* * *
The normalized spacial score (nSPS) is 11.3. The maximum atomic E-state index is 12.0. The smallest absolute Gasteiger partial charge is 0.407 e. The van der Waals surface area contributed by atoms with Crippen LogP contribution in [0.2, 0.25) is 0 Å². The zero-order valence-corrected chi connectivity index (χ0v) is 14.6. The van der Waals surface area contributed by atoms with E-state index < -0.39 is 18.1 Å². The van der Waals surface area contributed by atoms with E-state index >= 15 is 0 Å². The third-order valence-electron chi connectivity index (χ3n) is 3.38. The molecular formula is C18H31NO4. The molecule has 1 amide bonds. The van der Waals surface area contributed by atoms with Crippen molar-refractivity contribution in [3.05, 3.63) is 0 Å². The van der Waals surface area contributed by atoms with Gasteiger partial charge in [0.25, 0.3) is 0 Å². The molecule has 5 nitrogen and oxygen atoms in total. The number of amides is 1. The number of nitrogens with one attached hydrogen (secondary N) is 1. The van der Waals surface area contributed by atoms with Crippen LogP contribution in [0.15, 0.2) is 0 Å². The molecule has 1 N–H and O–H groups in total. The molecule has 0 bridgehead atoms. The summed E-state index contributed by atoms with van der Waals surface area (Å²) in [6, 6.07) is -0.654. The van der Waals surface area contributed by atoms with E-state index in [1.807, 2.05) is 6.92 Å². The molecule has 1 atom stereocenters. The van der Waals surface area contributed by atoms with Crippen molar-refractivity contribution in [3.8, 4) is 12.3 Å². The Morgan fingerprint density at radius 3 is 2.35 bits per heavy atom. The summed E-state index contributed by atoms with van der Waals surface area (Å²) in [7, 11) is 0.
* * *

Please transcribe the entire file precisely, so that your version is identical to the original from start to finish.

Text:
The normalized spacial score (nSPS) is 11.3. The maximum atomic E-state index is 12.0. The smallest absolute Gasteiger partial charge is 0.407 e. The van der Waals surface area contributed by atoms with Crippen LogP contribution in [0.2, 0.25) is 0 Å². The zero-order valence-corrected chi connectivity index (χ0v) is 14.6. The van der Waals surface area contributed by atoms with E-state index < -0.39 is 18.1 Å². The van der Waals surface area contributed by atoms with E-state index >= 15 is 0 Å². The third-order valence-electron chi connectivity index (χ3n) is 3.38. The molecular formula is C18H31NO4. The molecule has 1 amide bonds. The van der Waals surface area contributed by atoms with Crippen molar-refractivity contribution in [3.05, 3.63) is 0 Å². The van der Waals surface area contributed by atoms with Gasteiger partial charge in [0.25, 0.3) is 0 Å². The molecule has 5 nitrogen and oxygen atoms in total. The number of amides is 1. The number of nitrogens with one attached hydrogen (secondary N) is 1. The van der Waals surface area contributed by atoms with Crippen LogP contribution in [0.15, 0.2) is 0 Å². The molecule has 1 N–H and O–H groups in total. The molecule has 0 bridgehead atoms. The summed E-state index contributed by atoms with van der Waals surface area (Å²) in [6, 6.07) is -0.654. The van der Waals surface area contributed by atoms with E-state index in [1.807, 2.05) is 6.92 Å². The molecule has 1 atom stereocenters. The van der Waals surface area contributed by atoms with Crippen molar-refractivity contribution in [3.8, 4) is 12.3 Å². The Morgan fingerprint density at radius 3 is 2.35 bits per heavy atom. The summed E-state index contributed by atoms with van der Waals surface area (Å²) in [7, 11) is 0.